A child's temperature can be taken from the rectum, ear, mouth, forehead, or armpit. It can be taken with a digital thermometer. Digital thermometers are easier to use and give much quicker readings (and usually give a signal when they are ready). Glass thermometers containing mercury are no longer recommended because they can break and expose people to mercury.
Rectal temperatures are most accurate. That is, they come closest to the child's true internal body temperature. For a rectal temperature, the bulb of the thermometer should be coated with a lubricant. Then the thermometer is gently inserted about 1/2 to 1 inch (about 1 1/4 to 2 1/2 centimeters) into the rectum while the child is lying face down. The child should be kept from moving.
Ear temperatures are taken with a digital device that measures infrared radiation from the eardrum. Ear thermometers are unreliable in infants under 3 months old. For an ear temperature, the thermometer probe is placed around the opening of the ear so that a seal is formed, then the start button is pressed. A digital readout provides the temperature.
Oral temperatures are taken by placing a digital thermometer under the child's tongue. Oral temperatures provide reliable readings but are difficult to take in young children. Young children have difficulty keeping their mouth gently closed around the thermometer, which is necessary for an accurate reading. The age at which oral temperatures can be reliably taken varies from child to child but is typically after age 4.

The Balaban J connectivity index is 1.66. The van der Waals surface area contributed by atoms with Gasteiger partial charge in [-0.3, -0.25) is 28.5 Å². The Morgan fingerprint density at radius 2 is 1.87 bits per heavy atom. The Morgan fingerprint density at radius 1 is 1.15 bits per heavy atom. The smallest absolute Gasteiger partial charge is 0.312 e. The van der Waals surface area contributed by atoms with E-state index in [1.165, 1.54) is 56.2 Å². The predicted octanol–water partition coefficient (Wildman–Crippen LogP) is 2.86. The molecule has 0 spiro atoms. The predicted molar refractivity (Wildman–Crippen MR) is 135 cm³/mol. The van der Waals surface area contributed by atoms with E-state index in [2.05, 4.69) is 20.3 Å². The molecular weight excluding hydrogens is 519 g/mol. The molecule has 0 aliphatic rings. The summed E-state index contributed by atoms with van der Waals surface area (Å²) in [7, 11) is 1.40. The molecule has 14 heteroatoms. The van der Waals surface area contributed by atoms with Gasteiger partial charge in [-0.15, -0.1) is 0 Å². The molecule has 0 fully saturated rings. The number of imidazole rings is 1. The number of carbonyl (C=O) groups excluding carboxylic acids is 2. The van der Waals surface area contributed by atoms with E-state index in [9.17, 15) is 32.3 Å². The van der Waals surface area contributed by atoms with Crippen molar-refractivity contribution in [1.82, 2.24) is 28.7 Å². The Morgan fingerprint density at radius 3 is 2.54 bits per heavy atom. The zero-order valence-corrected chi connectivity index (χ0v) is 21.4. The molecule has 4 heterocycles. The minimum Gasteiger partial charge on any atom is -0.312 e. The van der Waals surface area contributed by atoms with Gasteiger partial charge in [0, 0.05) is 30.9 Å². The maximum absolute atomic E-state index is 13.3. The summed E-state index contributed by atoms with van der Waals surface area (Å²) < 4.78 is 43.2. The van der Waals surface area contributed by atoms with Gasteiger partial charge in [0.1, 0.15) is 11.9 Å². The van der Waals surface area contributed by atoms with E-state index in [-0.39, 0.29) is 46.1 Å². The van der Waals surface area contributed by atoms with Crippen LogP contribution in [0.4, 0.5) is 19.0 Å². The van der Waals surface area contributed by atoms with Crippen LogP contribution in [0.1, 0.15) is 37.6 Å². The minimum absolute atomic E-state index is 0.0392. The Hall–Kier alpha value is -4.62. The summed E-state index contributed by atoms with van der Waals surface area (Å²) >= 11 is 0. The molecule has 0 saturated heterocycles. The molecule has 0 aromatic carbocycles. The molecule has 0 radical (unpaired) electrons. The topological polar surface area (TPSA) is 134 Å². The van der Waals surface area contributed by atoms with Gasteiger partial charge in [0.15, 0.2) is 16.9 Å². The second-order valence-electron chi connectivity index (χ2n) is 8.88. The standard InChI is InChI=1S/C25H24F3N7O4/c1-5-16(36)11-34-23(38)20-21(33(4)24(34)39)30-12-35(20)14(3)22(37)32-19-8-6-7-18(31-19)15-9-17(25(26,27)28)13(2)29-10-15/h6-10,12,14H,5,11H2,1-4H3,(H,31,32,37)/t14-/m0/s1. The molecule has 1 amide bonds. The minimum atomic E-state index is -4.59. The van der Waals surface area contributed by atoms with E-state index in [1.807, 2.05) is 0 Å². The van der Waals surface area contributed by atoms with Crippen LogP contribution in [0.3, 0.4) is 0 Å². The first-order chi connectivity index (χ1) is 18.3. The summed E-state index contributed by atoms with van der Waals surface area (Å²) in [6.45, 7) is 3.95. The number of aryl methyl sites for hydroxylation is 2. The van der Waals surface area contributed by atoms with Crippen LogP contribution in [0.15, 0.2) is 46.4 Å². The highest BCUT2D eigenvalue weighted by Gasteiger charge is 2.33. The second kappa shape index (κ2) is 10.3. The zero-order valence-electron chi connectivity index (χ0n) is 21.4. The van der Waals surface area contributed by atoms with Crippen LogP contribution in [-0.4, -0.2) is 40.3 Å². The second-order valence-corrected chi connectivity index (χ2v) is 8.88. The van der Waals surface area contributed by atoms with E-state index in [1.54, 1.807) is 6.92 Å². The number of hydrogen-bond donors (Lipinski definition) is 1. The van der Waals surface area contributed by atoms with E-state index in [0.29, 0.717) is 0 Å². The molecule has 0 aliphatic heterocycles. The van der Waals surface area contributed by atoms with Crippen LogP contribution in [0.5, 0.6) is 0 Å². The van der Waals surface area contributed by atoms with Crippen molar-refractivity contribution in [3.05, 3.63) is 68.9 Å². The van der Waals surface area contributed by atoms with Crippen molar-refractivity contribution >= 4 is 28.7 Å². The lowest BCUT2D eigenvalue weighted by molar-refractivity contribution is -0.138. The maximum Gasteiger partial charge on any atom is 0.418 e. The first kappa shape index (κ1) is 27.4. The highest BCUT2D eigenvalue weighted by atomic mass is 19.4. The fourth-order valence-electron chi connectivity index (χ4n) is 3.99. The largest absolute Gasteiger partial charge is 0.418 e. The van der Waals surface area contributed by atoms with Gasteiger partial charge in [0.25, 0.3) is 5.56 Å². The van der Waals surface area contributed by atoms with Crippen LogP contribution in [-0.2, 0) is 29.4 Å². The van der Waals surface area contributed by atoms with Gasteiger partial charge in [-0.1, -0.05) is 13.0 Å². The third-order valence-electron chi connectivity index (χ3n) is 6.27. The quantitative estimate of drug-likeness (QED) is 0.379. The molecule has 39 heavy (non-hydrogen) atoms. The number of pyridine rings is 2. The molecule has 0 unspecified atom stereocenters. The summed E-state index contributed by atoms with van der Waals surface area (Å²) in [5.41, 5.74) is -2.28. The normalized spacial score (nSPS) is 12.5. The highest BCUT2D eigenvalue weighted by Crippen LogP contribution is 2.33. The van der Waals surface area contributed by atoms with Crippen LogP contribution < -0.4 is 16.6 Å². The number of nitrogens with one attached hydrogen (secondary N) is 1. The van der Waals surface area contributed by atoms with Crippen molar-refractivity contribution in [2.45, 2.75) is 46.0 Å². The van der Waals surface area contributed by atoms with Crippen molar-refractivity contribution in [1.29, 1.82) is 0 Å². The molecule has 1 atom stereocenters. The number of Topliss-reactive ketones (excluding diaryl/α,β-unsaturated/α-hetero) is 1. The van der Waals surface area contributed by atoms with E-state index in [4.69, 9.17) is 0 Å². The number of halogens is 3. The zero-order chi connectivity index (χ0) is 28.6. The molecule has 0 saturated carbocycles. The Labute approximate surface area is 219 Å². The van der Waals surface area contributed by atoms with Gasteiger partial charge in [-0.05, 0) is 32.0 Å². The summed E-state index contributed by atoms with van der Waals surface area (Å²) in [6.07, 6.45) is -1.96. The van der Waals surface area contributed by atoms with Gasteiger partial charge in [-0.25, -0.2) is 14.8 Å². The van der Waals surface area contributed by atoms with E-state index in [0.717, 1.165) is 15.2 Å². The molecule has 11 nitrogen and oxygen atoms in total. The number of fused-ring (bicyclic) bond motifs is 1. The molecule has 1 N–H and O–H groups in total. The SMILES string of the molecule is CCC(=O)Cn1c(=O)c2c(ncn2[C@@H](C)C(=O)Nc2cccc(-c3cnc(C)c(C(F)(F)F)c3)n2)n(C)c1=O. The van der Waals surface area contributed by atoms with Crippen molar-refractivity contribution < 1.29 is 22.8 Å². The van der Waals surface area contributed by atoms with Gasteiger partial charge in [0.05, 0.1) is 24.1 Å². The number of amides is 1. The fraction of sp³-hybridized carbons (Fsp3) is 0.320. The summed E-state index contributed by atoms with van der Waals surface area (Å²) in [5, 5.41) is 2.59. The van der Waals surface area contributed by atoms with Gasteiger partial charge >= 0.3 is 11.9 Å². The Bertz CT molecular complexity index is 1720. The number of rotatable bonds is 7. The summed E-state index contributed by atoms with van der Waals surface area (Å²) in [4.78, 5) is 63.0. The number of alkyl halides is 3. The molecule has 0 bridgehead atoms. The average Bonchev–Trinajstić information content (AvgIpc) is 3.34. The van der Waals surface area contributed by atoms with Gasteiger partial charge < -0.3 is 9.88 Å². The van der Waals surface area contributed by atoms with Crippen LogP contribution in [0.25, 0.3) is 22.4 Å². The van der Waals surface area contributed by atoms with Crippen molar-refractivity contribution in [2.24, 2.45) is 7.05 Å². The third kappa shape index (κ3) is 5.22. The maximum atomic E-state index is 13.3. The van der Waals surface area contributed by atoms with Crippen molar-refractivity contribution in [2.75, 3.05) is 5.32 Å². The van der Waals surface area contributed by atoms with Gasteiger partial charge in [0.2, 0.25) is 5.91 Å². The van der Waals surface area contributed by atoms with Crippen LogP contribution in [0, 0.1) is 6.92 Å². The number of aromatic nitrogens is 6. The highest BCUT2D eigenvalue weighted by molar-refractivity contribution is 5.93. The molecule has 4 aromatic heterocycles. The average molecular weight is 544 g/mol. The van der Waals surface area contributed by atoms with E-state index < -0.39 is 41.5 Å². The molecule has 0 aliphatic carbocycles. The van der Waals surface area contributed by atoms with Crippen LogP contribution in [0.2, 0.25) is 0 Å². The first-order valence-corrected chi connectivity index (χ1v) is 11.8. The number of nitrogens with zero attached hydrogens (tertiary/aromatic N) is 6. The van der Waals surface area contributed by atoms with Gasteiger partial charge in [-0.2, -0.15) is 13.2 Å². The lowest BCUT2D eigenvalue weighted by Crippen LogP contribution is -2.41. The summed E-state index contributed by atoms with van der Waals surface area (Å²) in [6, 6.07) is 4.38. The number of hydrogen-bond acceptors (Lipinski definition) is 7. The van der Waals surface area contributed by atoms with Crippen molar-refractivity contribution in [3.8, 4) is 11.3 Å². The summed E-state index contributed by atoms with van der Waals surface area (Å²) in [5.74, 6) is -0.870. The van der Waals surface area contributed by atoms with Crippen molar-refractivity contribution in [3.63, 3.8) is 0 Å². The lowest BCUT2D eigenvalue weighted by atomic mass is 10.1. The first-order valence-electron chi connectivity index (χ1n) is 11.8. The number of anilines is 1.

Forehead temperatures (temporal artery temperatures) are taken with a digital device that measures infrared radiation from an artery in the forehead (the temporal artery). For a forehead temperature, the head of the thermometer is moved lightly across the forehead from hairline to hairline while pressing the scan button. A digital readout provides the temperature. Forehead temperatures are not as accurate as rectal temperatures, particularly in infants under 3 months old.
Armpit temperatures are taken by placing a digital thermometer in the child's armpit, directly on the skin. Doctors rarely use this method because it is less accurate than others (readings are usually too low and vary greatly). However, if caretakers are uncomfortable taking a rectal temperature and do not have a device to measure ear or forehead temperature, measuring armpit temperature may be better than not measuring temperature at all.